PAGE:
My lawyer friend BG, whom I hope will one day be a Senator from a red state, sent this interesting note on the legal precedent of Congress’s right to know the content of Gonzales’s secret memos:
The following is from a 1941 opinion issued by Robert Jackson when he was Attorney General. Jackson, who had previously served as Solicitor General and later went on to be a Supreme Court Justice and Nuremberg prosecutor, probably understood the need to protect executive branch deliberations better than anyone. And his concurring opinion in Youngstown Sheet and Tube Company v. Sawyer (1952) is probably the most influential judicial statement on the separation of powers doctrine. Therefore, his views on this topic seems highly relevant.
The primary purpose of this Attorney General opinion was to defend the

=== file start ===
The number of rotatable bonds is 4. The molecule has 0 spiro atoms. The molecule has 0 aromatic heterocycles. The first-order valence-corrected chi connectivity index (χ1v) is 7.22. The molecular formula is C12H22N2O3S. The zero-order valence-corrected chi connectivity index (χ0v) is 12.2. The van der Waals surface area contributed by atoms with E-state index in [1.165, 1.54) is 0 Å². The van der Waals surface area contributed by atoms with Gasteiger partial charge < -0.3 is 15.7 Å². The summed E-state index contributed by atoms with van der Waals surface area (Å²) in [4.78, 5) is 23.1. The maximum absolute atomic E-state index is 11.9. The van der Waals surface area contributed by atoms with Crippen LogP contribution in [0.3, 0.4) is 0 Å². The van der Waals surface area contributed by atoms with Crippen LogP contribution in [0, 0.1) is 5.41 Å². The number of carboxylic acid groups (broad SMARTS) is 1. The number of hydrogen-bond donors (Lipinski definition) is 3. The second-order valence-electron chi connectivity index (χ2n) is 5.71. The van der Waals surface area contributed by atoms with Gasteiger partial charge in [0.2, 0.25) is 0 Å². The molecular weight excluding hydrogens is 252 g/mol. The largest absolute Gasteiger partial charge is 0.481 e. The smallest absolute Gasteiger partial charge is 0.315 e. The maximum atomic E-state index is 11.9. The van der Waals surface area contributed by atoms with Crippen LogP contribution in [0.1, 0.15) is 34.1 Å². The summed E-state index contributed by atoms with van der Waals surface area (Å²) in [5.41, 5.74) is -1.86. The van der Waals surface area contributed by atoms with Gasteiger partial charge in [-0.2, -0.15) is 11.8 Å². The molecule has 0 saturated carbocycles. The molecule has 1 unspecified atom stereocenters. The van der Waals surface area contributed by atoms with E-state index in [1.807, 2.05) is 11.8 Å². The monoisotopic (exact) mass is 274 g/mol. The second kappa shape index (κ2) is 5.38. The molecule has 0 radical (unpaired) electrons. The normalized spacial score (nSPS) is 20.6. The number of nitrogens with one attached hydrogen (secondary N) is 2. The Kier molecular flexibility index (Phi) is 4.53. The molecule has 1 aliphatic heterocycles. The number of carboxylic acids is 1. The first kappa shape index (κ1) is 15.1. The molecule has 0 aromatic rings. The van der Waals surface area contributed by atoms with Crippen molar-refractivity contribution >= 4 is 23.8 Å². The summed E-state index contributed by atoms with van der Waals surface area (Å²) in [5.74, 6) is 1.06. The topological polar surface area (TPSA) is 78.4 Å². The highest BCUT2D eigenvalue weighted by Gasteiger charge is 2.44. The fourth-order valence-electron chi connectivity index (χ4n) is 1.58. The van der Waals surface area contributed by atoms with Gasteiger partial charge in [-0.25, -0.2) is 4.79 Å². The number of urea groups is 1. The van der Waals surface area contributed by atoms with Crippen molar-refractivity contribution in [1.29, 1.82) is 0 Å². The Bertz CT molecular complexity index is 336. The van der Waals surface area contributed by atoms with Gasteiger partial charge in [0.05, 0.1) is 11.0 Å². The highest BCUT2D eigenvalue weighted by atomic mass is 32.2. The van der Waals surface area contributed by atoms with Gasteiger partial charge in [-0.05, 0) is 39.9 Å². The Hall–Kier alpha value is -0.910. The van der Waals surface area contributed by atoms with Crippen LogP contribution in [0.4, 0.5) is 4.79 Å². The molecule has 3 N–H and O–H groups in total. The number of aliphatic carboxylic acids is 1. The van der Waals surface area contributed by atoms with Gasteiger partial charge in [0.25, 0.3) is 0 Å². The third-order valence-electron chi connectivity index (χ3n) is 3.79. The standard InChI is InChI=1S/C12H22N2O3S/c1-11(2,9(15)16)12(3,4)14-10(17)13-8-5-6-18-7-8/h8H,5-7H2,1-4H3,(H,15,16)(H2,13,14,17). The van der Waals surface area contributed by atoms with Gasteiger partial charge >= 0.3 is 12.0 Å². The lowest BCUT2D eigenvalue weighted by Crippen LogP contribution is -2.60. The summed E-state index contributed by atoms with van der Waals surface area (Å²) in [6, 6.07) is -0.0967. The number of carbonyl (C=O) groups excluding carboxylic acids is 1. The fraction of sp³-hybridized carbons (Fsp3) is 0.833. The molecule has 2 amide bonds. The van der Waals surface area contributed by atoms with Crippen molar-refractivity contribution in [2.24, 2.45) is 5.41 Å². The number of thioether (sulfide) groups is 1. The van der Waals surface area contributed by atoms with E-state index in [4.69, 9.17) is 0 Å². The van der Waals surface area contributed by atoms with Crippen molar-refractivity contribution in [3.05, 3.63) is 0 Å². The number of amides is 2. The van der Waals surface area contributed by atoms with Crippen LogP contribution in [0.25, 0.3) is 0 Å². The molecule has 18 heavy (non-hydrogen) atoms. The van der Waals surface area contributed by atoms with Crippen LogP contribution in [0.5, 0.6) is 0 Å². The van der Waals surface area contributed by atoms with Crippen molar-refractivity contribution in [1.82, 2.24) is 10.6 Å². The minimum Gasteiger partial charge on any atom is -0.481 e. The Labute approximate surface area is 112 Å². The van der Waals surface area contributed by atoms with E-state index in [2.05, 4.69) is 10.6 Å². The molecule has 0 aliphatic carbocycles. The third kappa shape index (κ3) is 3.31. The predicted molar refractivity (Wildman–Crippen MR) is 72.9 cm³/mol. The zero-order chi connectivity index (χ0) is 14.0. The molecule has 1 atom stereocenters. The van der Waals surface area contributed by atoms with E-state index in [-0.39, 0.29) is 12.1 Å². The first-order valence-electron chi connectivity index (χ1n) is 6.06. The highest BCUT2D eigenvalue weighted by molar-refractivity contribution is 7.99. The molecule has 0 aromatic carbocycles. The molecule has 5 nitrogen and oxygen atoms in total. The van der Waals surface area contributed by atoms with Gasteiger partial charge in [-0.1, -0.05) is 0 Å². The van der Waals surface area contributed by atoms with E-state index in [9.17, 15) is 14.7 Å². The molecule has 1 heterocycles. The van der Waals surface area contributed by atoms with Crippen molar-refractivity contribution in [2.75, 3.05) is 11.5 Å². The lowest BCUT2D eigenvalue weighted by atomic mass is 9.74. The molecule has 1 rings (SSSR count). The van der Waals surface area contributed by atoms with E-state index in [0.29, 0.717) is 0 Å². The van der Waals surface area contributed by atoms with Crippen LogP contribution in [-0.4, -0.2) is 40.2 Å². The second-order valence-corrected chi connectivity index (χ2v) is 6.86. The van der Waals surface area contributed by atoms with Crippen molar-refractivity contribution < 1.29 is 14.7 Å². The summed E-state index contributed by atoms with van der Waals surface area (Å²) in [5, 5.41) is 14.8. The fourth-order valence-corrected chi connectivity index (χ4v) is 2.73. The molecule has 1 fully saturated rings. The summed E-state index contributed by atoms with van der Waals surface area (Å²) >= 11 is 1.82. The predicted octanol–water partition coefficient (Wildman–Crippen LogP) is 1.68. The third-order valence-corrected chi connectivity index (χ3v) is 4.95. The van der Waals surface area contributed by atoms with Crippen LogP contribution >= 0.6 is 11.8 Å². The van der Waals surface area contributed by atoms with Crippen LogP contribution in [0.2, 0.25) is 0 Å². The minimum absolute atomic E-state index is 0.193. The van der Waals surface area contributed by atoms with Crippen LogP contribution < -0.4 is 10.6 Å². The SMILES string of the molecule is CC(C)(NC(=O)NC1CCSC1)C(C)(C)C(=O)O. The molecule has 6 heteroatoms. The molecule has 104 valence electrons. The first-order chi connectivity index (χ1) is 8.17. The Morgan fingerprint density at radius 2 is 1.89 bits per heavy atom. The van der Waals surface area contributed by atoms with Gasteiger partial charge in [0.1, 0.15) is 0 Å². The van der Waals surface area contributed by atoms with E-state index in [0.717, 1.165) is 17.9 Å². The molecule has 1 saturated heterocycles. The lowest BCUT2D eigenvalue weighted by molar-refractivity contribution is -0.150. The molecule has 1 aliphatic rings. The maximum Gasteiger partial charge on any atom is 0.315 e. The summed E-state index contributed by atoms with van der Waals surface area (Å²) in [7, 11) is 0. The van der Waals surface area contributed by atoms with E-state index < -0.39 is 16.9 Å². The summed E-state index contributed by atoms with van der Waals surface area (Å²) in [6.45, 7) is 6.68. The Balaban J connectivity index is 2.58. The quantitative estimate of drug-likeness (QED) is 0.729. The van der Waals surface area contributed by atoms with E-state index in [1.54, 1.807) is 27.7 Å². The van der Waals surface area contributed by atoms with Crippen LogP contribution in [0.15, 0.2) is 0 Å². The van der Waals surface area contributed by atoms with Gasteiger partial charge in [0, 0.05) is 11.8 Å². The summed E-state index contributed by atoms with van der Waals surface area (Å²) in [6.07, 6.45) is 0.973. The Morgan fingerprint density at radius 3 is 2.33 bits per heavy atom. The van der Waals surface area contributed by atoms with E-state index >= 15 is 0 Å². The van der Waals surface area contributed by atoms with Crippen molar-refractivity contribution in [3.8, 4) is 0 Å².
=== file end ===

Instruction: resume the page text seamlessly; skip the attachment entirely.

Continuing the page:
executive branch’s refusal to turn over internal deliberative materials to a congressional committee (FBI investigative reports specifically). But he added this passage at the end:
“Of course, where the public interest has seemed to justify it, information as to particular situations has been supplied to congressional committees by me and by former Attorneys General. For example, I have taken the position that committees called upon to pass on the confirmation of persons recommended for appointment by the Attorney General would be afforded confidential access to any information that we have — because no candidate’s name is submitted without his knowledge and the Department does not intend to submit the name of any person whose entire history will not stand light.” 40 U.S. Op. Atty. Gen. 45 (1941).
The same should be true for the White House and Gonzales’s memoranda.

I concur.
I hope someone can get this tidbit up to staffers today at the Gonzales hearings.
— Steve Clemons